Children across Dundee and Angus will return to school from August 11, more than 20 weeks after they were told to stay at home.
For some it will be their first day in nursery, P1 or secondary school – a milestone in their lives – but the transition will be very different from how they and their parents might have imagined.
Teachers and education officers are planning how classrooms will be arranged to minimise contact and protect pupils and staff.
Pupils will spend some time at school and some learning at home, using a blended model of education.
While the Scottish Government wants pupils at school for at least half the time, local authorities and individual schools are developing their own models for blended learning, with some further forward than others.
Here we take a look at how our councils propose their pupils will return.
Dundee city council are also planning a blended approach to learning when the new school year begins in August and preparations are already under way this week to put in place social distancing measures in schools.
But education chiefs admit the approach could vary from school to school and is dependent on the size and head count of the individual schools.
Speaking earlier this month, Audrey May – the chief education officer at the council – said: “From June 15 the schools will be open for staff, so in the two weeks from then until the summer break they will be preparing for the pupils coming back in August.
“In these two weeks, the only children that are likely to come into the school are small groups of those pupils in key transitional stages such as new primary ones and maybe senior secondary pupils.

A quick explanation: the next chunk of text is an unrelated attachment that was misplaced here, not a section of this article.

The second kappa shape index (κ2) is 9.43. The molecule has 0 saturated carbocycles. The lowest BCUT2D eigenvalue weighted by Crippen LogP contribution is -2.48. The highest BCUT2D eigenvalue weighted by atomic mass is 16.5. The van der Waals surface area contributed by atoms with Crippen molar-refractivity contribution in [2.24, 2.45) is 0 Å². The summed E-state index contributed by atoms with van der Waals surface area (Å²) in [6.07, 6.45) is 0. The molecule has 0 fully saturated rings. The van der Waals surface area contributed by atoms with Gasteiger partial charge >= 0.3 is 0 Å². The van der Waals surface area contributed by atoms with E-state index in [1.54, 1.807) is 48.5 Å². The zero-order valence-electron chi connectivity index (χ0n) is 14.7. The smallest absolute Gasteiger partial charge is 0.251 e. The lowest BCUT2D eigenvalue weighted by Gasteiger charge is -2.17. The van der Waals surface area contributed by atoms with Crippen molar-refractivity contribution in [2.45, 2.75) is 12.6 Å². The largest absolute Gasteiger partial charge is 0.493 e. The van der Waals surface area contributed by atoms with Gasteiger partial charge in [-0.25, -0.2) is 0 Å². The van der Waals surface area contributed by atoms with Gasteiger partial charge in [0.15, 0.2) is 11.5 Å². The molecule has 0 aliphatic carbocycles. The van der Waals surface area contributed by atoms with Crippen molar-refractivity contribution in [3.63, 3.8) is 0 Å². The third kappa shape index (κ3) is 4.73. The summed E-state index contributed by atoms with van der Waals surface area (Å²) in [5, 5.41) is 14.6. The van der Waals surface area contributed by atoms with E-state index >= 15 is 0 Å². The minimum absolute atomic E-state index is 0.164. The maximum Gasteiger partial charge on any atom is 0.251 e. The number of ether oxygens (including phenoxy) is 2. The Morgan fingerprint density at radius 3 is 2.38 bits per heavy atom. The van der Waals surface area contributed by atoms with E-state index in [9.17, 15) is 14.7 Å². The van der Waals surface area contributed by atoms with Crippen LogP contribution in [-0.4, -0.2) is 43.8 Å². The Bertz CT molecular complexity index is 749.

“But this will be for very short periods of time and the work for these pupils that might be transitioning into primary or secondary schools will continue into August.”
Speaking of the plans being drawn for welcoming pupils back in August, Ms May added: “Not all schools are the same size so it could be the case that some will split the kids into three groups and have 30% of their pupils in at any given time, and others could have up to 50%.
Not all schools are the same size so it could be the case that some will split the kids into three groups and have 30% of their pupils in at any given time, and others could have up to 50%.”
“Individual schools will come up with their own plan for what’s best for their own children and community which they will share with parents and families.’
Councillor Stewart Hunter, who acts as the city council’s education spokesman, said: “Our priority is the safety of our staff and the young people, that is behind everything that we are doing.
“What might work in one school, might not work in another so each of them will bring out their own plan.”
Schools in Angus will each take a “unique” approach to blended learning, as head teachers prepare to welcome many students on August 12.
The council have said not all children will return to the classroom on this date due to physical distancing.
Children will be taught through a blended learning model which will not be solely dependent upon digital access or help from parents or carers and will feature a mix of in-school lessons and home studying.
Primary pupils will play and learn together in small groups called bubbles as Angus Council acknowledged the difficulties younger children may face with physical distancing.
Parents at Monifieth High School have been asked to vote on a preferred back-to-school method.
The first would see junior pupils in school on Monday and Tuesday, while seniors learn at home.
Pupils would switch on Wednesday and Thursday, where seniors will enter classrooms.
In the second option, junior pupils will be in school on Monday, Tuesday, Wednesday and Thursday one week, and senior pupils the next.
Both plans outline Friday as a designated in-school day for targeted groups of learners and children of key workers.
Across Angus, capacity assessments have been carried out to determine how many pupils and teachers can work in a classroom each day – but some schools may be able to accommodate children more frequently than others.
Schools will aim to have siblings attending on the same day and will make use out of outdoor spaces and other areas to “maximise safe attendance levels”.
Staggered starts, breaks, lunches and finish times are also expected to be rolled out.